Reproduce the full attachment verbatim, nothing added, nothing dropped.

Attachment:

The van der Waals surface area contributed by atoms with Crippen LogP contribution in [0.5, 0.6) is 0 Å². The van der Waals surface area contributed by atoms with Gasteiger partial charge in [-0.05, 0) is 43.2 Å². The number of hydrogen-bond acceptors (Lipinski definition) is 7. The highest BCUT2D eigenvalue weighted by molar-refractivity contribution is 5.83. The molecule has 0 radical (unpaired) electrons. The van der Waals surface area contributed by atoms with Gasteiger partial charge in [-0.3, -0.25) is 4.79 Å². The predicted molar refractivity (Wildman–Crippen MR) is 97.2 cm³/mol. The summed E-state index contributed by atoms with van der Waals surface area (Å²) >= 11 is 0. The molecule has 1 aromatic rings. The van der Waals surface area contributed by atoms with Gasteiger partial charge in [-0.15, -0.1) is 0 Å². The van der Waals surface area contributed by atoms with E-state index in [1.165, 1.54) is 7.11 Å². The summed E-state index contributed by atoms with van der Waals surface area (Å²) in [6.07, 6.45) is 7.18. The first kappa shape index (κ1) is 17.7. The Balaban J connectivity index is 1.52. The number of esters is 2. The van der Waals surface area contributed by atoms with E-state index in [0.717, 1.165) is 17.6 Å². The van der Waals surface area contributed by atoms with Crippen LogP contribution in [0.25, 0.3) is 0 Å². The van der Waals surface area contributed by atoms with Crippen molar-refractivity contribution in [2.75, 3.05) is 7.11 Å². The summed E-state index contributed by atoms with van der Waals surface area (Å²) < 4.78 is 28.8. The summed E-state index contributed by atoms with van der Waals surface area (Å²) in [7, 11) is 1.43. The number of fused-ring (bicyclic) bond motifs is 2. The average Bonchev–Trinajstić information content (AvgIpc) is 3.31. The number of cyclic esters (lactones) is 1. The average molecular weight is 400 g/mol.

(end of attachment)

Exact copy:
The van der Waals surface area contributed by atoms with Crippen LogP contribution in [0.5, 0.6) is 0 Å². The van der Waals surface area contributed by atoms with Gasteiger partial charge in [-0.05, 0) is 43.2 Å². The number of hydrogen-bond acceptors (Lipinski definition) is 7. The highest BCUT2D eigenvalue weighted by molar-refractivity contribution is 5.83. The molecule has 0 radical (unpaired) electrons. The van der Waals surface area contributed by atoms with Gasteiger partial charge in [-0.3, -0.25) is 4.79 Å². The predicted molar refractivity (Wildman–Crippen MR) is 97.2 cm³/mol. The summed E-state index contributed by atoms with van der Waals surface area (Å²) >= 11 is 0. The molecule has 1 aromatic rings. The van der Waals surface area contributed by atoms with Gasteiger partial charge in [-0.15, -0.1) is 0 Å². The van der Waals surface area contributed by atoms with E-state index in [1.165, 1.54) is 7.11 Å². The summed E-state index contributed by atoms with van der Waals surface area (Å²) in [6.07, 6.45) is 7.18. The first kappa shape index (κ1) is 17.7. The Balaban J connectivity index is 1.52. The number of esters is 2. The van der Waals surface area contributed by atoms with E-state index in [0.717, 1.165) is 17.6 Å². The van der Waals surface area contributed by atoms with Crippen LogP contribution in [0.25, 0.3) is 0 Å². The van der Waals surface area contributed by atoms with Crippen molar-refractivity contribution in [2.75, 3.05) is 7.11 Å². The summed E-state index contributed by atoms with van der Waals surface area (Å²) < 4.78 is 28.8. The summed E-state index contributed by atoms with van der Waals surface area (Å²) in [7, 11) is 1.43. The number of fused-ring (bicyclic) bond motifs is 2. The average Bonchev–Trinajstić information content (AvgIpc) is 3.31. The number of cyclic esters (lactones) is 1. The average molecular weight is 400 g/mol.